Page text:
Dr. Camillo PorcaroProfessor, Department of Neuroscience and Padova Neuroscience Center (PNC), University of Padova, Italy
Speech Title: P3b amplitude as a signature of cognitive decline in the older population: An EEG study enhanced by Functional Source Separation
Abstract: With the greying population, it is increasingly necessary to establish robust and individualized markers of cognitive decline. This requires the combination of well-established neural mechanisms and the development of increasingly sensitive methodologies. The P300 event-related potential (ERP) has been one of the most heavily investigated neural markers of attention and cognition, and studies have reliably shown that changes in the amplitude and latency of the P300 ERP index the process of aging. However, it is still not clear whether either the P3a or P3b sub-components additionally index levels of cognitive impairment. Here, we used a traditional visual three-stimulus oddball paradigm to investigate both the P3a and P3b ERP components in sixteen young and thirty-four healthy elderly individuals with varying degrees of cognitive ability. EEG data extraction was enhanced through the use of a novel signal processing method called Functional Source Separation (FSS) that increases signal-to-noise ratio by using a weighted sum of all electrodes rather than relying on a single, or a small sub-set, of EEG channels. Whilst clear differences in both the P3a and P3b ERPs were seen between young and elderly groups, only P3b amplitude differentiated older people with low memory performance relative to IQ from those with consistent memory and IQ. A machine learning analysis showed that P3b amplitude (derived from FSS analysis) could accurately categorize high and low-performing elderly individuals (78% accuracy). A comparison of Bayes Factors found that differences in cognitive decline within the elderly group were 87 times more likely to be detected using FSS compared to the best performing single electrode (Cz). In conclusion, we propose that P3b amplitude could be a sensitive marker of early, age-independent, episodic memory dysfunction within a healthy older population. In addition, we advocate for the use of more advanced signal processing methods, such as FSS, for detecting subtle neural changes in clinical populations.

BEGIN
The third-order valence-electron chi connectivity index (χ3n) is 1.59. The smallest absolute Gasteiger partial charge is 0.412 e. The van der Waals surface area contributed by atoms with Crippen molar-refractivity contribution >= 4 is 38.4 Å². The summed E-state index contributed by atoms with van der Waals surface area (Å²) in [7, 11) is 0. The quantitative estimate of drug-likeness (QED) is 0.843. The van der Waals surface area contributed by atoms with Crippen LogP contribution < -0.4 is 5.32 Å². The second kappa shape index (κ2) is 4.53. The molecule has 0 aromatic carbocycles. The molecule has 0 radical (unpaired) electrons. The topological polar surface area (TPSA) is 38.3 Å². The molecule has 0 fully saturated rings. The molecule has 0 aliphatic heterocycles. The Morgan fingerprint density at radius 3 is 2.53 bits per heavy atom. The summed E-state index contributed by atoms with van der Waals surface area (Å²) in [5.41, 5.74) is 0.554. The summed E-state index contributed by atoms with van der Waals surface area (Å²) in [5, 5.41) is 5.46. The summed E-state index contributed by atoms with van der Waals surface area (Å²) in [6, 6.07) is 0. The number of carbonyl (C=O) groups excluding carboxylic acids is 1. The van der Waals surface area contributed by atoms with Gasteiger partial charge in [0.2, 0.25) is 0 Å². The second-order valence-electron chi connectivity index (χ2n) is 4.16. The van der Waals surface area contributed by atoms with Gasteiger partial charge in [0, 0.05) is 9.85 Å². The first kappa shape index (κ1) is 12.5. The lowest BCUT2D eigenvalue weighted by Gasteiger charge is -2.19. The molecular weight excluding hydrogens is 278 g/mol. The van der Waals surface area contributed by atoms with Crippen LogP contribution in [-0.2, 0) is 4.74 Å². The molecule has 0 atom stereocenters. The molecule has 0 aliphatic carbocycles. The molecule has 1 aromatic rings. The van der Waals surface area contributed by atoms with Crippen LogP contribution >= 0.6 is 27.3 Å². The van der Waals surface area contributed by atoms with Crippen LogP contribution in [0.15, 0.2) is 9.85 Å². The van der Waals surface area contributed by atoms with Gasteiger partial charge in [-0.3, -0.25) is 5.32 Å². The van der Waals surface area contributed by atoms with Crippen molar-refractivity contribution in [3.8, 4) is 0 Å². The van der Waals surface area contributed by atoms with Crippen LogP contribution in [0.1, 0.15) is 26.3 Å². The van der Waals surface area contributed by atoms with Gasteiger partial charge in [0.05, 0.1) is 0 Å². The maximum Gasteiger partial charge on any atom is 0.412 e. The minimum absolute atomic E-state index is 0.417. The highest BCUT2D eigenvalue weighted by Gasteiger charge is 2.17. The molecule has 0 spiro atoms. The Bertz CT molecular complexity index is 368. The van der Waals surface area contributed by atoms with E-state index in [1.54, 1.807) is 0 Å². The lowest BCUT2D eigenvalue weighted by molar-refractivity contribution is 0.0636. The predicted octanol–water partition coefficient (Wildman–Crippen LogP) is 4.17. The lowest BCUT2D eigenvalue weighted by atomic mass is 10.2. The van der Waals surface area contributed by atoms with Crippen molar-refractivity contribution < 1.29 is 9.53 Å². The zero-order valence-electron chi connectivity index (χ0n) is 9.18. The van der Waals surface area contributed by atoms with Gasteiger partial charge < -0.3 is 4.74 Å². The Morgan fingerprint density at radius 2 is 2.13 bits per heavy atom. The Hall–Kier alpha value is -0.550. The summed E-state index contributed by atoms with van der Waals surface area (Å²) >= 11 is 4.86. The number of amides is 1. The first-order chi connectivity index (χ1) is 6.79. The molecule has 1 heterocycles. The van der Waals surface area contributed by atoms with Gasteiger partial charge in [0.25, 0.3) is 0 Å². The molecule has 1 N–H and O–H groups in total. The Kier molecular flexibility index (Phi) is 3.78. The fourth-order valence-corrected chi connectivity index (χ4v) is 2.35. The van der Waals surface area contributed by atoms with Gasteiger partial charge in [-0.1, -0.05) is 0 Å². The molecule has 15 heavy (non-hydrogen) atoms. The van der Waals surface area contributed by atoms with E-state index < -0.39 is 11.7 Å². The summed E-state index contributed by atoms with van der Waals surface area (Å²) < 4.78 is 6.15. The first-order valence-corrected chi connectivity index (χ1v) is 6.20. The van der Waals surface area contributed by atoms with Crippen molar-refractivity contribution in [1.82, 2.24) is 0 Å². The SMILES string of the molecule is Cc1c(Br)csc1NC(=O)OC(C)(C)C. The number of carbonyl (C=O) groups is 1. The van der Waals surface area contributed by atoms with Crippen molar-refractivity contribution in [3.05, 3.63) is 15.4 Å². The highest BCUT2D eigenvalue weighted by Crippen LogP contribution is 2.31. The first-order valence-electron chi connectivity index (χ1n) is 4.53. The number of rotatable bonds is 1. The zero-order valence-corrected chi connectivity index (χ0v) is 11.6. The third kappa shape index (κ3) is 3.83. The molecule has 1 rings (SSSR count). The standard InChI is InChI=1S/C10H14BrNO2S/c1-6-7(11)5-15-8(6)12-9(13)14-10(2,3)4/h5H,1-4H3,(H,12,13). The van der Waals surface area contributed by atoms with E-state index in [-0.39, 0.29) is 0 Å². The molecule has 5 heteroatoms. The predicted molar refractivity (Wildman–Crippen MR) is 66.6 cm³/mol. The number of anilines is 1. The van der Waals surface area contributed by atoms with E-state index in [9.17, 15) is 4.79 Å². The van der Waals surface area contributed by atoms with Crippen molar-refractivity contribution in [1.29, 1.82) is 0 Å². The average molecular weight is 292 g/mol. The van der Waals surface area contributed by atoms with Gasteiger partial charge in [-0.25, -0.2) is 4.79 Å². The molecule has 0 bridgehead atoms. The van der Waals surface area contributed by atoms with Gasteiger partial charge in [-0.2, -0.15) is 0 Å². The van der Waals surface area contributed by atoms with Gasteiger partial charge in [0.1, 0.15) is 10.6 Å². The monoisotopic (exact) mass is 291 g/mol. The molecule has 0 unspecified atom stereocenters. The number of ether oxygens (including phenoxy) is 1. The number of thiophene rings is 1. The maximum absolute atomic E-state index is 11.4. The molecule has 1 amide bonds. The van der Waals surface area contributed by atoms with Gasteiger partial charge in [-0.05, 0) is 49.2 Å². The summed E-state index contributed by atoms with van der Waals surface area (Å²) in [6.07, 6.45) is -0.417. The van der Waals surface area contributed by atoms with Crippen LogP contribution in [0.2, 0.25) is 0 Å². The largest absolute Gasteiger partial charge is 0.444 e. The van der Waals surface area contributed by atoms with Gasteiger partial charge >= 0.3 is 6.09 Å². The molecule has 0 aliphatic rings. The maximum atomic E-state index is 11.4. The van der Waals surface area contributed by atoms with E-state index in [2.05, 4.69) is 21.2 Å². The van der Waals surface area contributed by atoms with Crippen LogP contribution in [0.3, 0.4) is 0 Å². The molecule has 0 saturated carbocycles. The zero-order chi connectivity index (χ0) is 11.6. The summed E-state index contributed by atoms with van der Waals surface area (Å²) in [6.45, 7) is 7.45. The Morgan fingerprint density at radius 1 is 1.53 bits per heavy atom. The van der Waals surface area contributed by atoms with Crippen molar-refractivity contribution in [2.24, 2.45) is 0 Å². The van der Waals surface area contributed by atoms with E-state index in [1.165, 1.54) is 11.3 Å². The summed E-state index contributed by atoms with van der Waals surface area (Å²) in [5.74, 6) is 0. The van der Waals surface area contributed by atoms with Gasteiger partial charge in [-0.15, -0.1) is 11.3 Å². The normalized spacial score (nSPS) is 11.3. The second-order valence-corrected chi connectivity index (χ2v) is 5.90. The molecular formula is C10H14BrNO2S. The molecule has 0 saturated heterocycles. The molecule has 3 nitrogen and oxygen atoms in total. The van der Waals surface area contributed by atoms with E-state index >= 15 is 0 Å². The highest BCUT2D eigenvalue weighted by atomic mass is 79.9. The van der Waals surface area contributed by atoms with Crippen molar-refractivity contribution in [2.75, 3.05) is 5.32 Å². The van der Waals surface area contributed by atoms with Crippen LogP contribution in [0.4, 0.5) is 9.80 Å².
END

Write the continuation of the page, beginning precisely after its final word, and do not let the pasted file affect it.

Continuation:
Keywords: P300, P3a/P3b, Aging, Cognitive impairment, Functional Source Separation (FSS), Electroencephalography (EEG), Support vector machine learning
Biography: Prof. Porcaro is a computational neuroscientist with an interest in the development of novel analysis methods to extract information from non-invasive measures of brain activity. After a Ph.D. in Neuroimaging, at the University of Chieti (Italy) in 2008, he moved to the University of Birmingham for a post-doc on multimodal brain imaging. In 2011, he joined the Institute of Neuroscience, Newcastle University, after being awarded a highly competitive independent research position. In 2012, Prof. Porcaro moved back to Italy, where he has held an Independent Research Position at the Institute of Cognitive Sciences and Technologies (ISTC) – National Research Council (CNR), Rome, Italy. In 2014 and 2015, he was invited as Visiting Professor at the Neural Control of Movement Lab, Department of Health Sciences and Technologies ETH, Zurich, Switzerland. From 2016 to 2020, he has also been Visiting Professor at the Department of Human Kinesiology, Movement Control & Neuroplasticity Research Group, KU Leuven, Belgium. Since 2015, Prof. Porcaro is Adjunct Professor at Department of Information Engineering – Università Politecnica delle Marche, Ancona. From 2021, he becomes an Associate Professor at the Department of Neuroscience & Padova Neuroscience Center (PNC), University of Padova, Padova, Italy. Prof. Porcaro has published around 100 full papers in international scientific journals.